Only In Hollywood

A Fil-Am actor’s life: Camille Mana

By: - Columnist
/ 12:30 AM August 05, 2018

Mana (right) and Dominic West in “Five Star Fouad”

Fourth of a series

LOS ANGELES—When “Asuncion,” the first play written by actor Jesse Eisenberg, premiered off-Broadway in 2011, the titular Filipino character went to Camille Mana. That was when we first met Camille, after an evening performance at the Cherry Lane Theater with Jesse (who also acted), Justin Bartha and Rene Auberjonois.


Camille, praised by critics in her portrayal of Asuncion, whose arrival in the apartment of Jesse’s and Justin’s characters destabilizes their “bro” friendship, went on to appear in TV shows and films, including several Sundance and Toronto Film Festival features.

She stayed in touch with the Oscar- and Golden Globe-nominated actor (for “The Social Network”) who has since written and mounted two more plays.


“Jesse is a busy man and a recent father, to boot!” exclaimed Camille, who completed her undergraduate Economics studies at UC Berkeley in six semesters so she could pursue her acting career. “He’s lovely. I very much treasured working with him, and saw one of his more recent plays. He has a big heart, and is easily one of the brightest people I’ve ever met.”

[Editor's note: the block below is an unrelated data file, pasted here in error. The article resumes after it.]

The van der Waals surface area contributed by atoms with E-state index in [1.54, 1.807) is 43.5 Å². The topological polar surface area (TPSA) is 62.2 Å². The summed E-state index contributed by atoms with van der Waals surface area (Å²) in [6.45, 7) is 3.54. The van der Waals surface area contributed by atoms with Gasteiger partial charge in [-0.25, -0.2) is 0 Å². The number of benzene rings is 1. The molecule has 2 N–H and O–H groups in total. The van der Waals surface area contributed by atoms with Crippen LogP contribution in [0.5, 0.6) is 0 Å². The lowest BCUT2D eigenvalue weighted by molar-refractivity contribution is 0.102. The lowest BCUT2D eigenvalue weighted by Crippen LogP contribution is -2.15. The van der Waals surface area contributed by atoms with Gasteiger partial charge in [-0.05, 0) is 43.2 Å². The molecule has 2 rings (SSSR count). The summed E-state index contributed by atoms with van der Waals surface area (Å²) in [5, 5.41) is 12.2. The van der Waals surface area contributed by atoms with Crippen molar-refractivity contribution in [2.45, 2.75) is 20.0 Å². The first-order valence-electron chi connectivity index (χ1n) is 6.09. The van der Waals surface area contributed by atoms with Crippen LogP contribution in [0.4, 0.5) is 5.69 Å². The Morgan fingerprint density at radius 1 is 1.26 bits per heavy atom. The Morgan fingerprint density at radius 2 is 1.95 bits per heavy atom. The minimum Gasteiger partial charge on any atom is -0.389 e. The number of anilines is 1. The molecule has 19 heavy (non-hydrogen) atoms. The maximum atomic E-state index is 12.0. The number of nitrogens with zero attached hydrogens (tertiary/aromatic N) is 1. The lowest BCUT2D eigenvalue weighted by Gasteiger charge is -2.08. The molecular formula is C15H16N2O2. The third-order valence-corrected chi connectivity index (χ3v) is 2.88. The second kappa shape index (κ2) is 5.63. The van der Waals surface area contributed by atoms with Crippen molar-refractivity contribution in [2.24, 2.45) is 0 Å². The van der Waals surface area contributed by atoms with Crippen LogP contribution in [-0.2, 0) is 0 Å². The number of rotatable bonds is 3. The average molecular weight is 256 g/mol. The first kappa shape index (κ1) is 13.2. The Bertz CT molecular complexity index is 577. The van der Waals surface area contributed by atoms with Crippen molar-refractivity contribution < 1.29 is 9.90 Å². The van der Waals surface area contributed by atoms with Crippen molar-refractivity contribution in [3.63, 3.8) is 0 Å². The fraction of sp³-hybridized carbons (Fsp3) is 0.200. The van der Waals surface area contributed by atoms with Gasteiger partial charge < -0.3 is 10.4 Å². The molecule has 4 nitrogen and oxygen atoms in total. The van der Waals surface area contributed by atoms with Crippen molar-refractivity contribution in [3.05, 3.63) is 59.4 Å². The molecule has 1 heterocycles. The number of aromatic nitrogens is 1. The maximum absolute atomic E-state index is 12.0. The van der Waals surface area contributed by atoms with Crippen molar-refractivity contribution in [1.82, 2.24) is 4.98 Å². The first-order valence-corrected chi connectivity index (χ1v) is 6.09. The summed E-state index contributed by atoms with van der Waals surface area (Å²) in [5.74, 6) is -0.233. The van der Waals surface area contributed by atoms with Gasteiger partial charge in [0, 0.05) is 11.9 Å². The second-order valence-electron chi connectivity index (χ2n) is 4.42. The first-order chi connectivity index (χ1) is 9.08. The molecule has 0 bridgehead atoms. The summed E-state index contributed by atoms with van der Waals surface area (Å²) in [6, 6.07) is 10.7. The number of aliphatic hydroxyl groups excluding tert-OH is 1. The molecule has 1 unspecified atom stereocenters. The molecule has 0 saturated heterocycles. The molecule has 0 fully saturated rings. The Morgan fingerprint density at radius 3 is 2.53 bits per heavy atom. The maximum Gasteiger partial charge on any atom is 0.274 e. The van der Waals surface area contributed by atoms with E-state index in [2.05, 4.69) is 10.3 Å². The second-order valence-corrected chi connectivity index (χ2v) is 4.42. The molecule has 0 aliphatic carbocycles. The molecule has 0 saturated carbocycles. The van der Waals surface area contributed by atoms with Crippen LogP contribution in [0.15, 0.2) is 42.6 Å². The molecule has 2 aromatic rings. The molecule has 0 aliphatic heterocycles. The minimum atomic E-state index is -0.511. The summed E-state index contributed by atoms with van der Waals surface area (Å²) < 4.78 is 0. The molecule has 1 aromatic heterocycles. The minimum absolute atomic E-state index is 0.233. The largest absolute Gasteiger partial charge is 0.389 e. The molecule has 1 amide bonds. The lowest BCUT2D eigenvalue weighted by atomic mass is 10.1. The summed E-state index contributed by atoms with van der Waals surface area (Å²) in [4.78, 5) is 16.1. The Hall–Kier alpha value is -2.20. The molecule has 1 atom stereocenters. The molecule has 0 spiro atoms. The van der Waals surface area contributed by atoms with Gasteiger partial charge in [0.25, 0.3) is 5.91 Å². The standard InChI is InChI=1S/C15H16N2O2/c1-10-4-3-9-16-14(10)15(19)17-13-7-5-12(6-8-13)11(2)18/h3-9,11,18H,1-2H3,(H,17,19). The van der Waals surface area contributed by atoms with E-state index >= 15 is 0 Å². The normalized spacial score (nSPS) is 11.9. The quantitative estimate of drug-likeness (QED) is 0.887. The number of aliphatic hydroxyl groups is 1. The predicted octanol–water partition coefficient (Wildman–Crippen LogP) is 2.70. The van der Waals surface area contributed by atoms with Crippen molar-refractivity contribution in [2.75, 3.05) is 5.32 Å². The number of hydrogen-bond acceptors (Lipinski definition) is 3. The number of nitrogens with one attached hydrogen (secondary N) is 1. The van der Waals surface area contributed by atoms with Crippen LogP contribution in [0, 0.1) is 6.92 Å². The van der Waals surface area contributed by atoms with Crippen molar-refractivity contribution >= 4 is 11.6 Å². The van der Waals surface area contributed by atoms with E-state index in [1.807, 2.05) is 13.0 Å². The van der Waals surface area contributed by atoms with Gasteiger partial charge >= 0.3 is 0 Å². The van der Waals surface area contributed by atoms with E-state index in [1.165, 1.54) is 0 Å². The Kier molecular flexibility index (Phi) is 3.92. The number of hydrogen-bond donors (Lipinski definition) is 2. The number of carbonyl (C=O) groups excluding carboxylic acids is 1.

The Orange County native’s credits include “Smart People” with Dennis Quaid, “Cake” with Jennifer Aniston, “Norman” with Dan Byrd and Adam Goldberg, “College” with Haley Bennett and Drake Bell, “Speed-Dating” starring Chris Elliott, and “High School” with Colin Hanks.

Her recent performances were in “Five Star Fouad,” with Dominic West and Ken Davitian, and ABC Digital and Hulu’s “This Isn’t Working.”

The Fil-Am produced award-winning short films which were screened in various festivals, including SXSW, Slamdance, HBO Comedy Festival, Montreal Comedy Festival and NBC Comedy Shortcuts.

In addition, Camille has mentored over 100 working actors.

How would you describe your journey as an actor so far? I’m super grateful for all of it. I’ve had both higher highs than I could have anticipated and some low lows, as well.

I’m sure that even my fiery, inspired, 13-year-old self would be proud of the endurance that has sustained this trajectory all these years. And self-discovery is a major gift of pursuing this particular craft.


How do you prepare for an audition? Any good luck rituals? Oh, I’m full of rituals! Some too silly to share. But some key things are script analysis, running the material with a trusted actor friend, wearing something appropriate for that character (I love dressing down as weird or frumpy, or glamming up—any direction that feels right). I consider the tone and style of the writing or director, even my physicality or vocal register, etc.

So, anything about the material that feels fresh, personal and creative—finding that is important.

Camille Mana

What is the most frustrating part of trying to land roles in Hollywood? That it is often not necessarily a scientific or logical process. It is less a meritocracy than one would like to believe. You can really only control maybe 30 to 50 percent: your training, self-awareness, hustle, vulnerability, range, creativity, business acumen and individual truth as an artist.